"Under Brady, evidence is 'material' only if it is reasonably probable a prosecution's outcome would have been different had the evidence been disclosed. [citation omitted.] By contrast, '[u]nder Pitchess, a defendant need only show that the information sought is material "to the subject matter involved in the pending litigation." ([Evid. Code,] § 1043, subd. (b)(3).) Because Brady's constitutional materiality standard is narrower than the Pitchess requirements, any [information] that meets Brady's test of materiality necessarily meets the relevance standard for disclosure under Pitchess. ([Evid. Code,] § 1045, subd. (b).)'" People v. Superior Court (Johnson), 61 Cal. 4th 696 (2015).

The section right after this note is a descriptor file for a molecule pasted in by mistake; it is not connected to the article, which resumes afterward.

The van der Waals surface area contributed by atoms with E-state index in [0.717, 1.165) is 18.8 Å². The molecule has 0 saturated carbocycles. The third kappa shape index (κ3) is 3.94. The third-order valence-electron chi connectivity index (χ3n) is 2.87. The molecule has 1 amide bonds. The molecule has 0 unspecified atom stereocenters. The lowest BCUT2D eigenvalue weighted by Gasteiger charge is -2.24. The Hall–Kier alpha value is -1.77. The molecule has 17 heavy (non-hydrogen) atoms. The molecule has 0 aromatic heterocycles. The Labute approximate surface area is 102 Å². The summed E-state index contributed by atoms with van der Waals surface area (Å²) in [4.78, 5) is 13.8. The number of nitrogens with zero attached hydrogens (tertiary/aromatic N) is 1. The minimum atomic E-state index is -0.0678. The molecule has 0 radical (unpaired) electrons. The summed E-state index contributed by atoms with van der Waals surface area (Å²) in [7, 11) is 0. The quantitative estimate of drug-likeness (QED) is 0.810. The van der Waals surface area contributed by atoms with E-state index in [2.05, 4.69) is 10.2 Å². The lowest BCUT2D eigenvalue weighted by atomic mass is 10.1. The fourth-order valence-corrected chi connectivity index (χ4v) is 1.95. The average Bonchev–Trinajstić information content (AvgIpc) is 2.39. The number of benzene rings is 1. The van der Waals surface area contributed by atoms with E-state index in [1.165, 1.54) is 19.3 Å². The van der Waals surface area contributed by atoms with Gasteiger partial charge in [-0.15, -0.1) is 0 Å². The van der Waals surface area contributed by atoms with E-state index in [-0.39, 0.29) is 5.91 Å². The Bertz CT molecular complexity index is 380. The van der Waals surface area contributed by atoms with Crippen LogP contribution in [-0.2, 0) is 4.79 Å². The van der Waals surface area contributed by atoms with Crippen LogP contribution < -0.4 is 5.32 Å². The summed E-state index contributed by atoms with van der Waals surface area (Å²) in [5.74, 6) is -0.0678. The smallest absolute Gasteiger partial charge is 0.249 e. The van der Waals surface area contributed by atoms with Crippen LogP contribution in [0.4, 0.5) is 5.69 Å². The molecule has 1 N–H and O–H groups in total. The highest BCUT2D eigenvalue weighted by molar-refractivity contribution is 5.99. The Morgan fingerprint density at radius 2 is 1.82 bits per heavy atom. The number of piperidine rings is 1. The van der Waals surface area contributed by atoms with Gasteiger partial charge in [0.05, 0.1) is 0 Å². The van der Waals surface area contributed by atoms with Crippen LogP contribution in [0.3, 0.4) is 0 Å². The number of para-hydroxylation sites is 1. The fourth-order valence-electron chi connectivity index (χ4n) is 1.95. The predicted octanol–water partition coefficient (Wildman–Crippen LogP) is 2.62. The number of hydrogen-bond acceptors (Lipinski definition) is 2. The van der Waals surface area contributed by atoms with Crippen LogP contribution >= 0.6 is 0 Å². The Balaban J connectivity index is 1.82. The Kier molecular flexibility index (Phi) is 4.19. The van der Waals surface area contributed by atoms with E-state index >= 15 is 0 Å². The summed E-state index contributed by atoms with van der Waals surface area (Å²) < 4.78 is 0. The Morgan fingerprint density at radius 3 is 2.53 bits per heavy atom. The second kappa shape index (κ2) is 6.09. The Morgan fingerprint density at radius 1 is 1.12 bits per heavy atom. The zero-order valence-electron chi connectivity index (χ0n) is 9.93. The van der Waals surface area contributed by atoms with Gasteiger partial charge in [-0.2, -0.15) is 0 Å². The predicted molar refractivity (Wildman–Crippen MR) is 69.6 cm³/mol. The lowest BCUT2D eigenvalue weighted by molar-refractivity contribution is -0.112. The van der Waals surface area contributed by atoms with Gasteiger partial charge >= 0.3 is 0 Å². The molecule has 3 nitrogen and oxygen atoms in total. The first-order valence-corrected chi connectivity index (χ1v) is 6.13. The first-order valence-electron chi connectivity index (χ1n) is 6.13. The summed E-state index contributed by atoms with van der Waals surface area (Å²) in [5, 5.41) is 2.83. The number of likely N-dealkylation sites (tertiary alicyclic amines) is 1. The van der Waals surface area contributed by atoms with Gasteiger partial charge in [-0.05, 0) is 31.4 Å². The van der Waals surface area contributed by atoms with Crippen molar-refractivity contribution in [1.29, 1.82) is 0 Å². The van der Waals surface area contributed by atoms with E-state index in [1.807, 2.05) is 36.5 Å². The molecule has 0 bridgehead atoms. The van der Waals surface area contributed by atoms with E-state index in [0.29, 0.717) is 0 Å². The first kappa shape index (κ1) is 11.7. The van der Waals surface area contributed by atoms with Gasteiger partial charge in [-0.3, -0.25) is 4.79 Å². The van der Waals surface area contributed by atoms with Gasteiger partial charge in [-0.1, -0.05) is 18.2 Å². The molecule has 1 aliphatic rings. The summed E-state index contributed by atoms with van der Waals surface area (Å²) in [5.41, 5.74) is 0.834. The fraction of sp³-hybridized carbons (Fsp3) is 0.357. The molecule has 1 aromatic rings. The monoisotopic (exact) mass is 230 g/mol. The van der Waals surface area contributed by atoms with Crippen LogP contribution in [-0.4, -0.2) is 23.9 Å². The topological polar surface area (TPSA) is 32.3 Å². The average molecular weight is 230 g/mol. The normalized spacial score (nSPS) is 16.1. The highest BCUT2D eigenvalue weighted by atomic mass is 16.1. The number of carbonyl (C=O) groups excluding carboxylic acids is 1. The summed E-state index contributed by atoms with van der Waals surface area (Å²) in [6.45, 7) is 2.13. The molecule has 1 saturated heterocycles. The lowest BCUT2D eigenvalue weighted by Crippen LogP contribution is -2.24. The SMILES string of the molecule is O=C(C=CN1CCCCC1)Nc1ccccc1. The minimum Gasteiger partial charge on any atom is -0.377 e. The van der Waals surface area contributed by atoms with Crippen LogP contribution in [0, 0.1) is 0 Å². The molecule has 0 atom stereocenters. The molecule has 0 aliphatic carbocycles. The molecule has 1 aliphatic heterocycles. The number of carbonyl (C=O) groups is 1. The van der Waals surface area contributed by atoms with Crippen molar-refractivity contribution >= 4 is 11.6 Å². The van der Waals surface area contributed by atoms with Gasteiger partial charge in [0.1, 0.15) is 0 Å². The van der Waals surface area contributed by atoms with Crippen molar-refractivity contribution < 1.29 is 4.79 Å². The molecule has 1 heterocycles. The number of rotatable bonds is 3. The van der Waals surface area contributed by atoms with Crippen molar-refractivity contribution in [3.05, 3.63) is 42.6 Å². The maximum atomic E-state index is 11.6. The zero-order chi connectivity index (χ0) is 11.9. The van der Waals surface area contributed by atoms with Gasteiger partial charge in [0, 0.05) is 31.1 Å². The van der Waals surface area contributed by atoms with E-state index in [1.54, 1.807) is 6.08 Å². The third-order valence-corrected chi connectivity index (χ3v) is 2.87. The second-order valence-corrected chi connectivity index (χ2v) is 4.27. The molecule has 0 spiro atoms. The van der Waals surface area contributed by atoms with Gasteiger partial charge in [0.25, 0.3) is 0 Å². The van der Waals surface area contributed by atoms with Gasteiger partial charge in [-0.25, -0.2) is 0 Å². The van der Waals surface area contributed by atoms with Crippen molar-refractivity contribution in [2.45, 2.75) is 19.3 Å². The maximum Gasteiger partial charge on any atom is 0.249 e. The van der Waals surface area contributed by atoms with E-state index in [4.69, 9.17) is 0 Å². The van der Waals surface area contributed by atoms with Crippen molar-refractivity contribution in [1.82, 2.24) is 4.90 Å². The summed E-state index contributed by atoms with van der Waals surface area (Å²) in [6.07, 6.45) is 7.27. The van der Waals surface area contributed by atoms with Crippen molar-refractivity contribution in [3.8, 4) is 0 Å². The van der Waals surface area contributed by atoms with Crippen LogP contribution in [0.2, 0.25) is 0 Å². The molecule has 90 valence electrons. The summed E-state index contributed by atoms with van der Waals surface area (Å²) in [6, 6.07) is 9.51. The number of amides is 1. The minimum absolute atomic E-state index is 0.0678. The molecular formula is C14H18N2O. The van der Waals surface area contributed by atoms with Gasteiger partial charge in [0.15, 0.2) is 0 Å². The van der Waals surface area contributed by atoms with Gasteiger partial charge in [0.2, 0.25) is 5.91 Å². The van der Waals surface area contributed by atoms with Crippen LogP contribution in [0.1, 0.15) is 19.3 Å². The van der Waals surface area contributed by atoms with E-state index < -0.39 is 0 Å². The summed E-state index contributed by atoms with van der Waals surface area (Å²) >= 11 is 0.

In Johnson, the California Supreme Court held that the prosecution must comply with the Pitchess procedures under Evidence Code Section 1043 before it could examine officer personnel records for material subject to Brady disclosure. The court reversed the Court of Appeal and concluded that permitting the defense to seek its own Pitchess discovery preserves the defendant's due process rights under Brady - the prosecution has no constitutional duty to conduct the defendant's Pitchess investigation for him. Johnson. Johnson determined, "Because a defendant may seek potential exculpatory information in ... personnel records just as well as the prosecution, the prosecution fulfills its Brady obligation if it shares with the defendant any information it has regarding whether the personnel records contain Brady material, and then lets the defense decide for itself whether to file a Pitchess motion."